Helping Down Under: The Salty Cowboy joins effort to save Australian wildlife


By Jarred Meeks

Employees at The Salty Cowboy, a local tequileria, were devastated by the images they saw of the Australian bushfires that have ravaged the nation’s wildlife and natural habitats, and were determined to help.

The tequileria recently announced it will donate all of proceeds from each of its Australian Wild Berry margaritas sold through the end of this month. In January, the Salty Cowboy began a promotion that sent $1 of each sale of the same margarita to the Australian wildlife rescue organizations Adelaide & Hills Koala Rescue and WIRES Wildlife Rescue.

The Salty Cowboy will donate all proceeds from its Australian Wild Berry margaritas sales to Australian wildlife rescue agencies dedicated to curtailing the Australian bushfires.

But tequileria staff decided to re-up their commitment in late January by donating all proceeds of each Australian Wild Berry margarita sold this month to the wildlife rescue agencies.

Australia has bushfires each year, but the 2019-20 season brought unprecedented devastation, according to the Center for Disaster Philanthropy. Bushfires started as early as June 2019 in some areas and they continue to ravage the countryside during what is now Australia’s summer.

The bushfires have burned away large swaths of animal habitats, generating international media coverage and rescue efforts. Professor Chris Dickman, from the University of Sydney’s Faculty of Science, has estimated the bushfires have led to the deaths of more than 1 billion animals in Australia this year.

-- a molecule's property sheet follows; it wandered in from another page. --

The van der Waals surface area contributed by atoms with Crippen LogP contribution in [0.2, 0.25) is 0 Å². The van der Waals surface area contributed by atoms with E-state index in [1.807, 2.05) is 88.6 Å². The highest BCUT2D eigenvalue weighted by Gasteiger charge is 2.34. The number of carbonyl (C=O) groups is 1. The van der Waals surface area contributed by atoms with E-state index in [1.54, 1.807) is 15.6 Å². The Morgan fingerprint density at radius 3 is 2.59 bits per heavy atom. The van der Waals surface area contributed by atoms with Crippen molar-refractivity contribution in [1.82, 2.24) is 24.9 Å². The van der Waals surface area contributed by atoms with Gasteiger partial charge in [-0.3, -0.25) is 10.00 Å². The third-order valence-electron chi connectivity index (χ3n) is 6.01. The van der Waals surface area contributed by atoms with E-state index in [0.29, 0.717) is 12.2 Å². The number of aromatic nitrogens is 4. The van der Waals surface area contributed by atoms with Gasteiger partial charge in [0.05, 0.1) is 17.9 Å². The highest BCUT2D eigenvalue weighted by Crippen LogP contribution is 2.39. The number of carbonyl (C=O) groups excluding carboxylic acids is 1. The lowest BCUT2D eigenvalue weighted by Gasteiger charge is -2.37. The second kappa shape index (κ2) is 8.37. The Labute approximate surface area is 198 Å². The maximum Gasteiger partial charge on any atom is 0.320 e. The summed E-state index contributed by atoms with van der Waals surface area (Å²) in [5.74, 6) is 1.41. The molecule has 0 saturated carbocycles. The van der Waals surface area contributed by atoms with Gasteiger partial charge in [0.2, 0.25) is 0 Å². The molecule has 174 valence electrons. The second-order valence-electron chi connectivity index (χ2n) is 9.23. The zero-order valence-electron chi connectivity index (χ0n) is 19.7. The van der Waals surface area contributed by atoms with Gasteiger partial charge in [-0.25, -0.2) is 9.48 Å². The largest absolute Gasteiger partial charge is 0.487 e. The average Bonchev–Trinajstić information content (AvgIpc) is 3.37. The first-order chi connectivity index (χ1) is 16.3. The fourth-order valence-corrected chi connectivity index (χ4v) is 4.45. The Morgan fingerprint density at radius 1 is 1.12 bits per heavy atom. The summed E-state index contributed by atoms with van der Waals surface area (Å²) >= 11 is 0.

Because of the severity of the disaster, experts have said some species may have been effectively driven to extinction because of the bushfires.

Salty Cowboy General Manager Jason Hughes came up with the idea of donating to the recovery efforts.

“We love animals at Salty. The owner, Shari (Jenkins), and myself have a huge soft spot for animals,” Hughes said. “And I’m not going to lie, I love my Instagram and social media and Facebook and whatnot, and just seeing those photos was devastating. I felt helpless, like there was nothing I could do. After talking, we decided we had to do something.

“We obviously couldn’t hop on a flight to Australia anytime soon, but the best option we had was to give back in a way of a margarita, so we figured, ‘What better way (than) to donate some of the proceeds to some of the animals that are suffering down in Australia?’ This is us doing our part.”

The tequileria already donates a dollar from each Dog-gone-good margarita sold to IndyHumane in Indianapolis, which finds owners for homeless and abused cats, dogs and other animals.

“I think with the fire tragedy going on, it’s kind of a no brainer,” Salty Cowboy Manager Calvin Reynolds said about the decision to donate proceeds to relief efforts. “We posted on our Facebook and Instagram, and we’ve had nothing but positive feedback about it.”

But as relief efforts continue and death tolls climb for animals and humans (media reports list the human death toll at 34 as of press time), Hughes said he fears the public’s attention to the Australia bushfires will wane.

“Obviously, the fires will subside at some point, but I think people tend to read something online and it tends to be like 15-minutes-of-fame news and then just move on,” Hughes said. “I think (the promotion) is one way to keep it on people’s minds. Although the fires will end, the animals will need (help).”

Helping local animals

Sheri Jenkins, owner of The Salty Cowboy, has five rescue animals. She grew up on a farm, and her family owned multiple rescue animals.

Her affinity for animals, particularly rescues, led her to the decision of donate a portion of proceeds from The Salty Cowboy to IndyHumane in Indianapolis.

“There are so many dogs and other animals that are in Humane Societies and in foster homes that need a loving home,” Jenkins said. “I believe in adopting and not paying for a breeder.”


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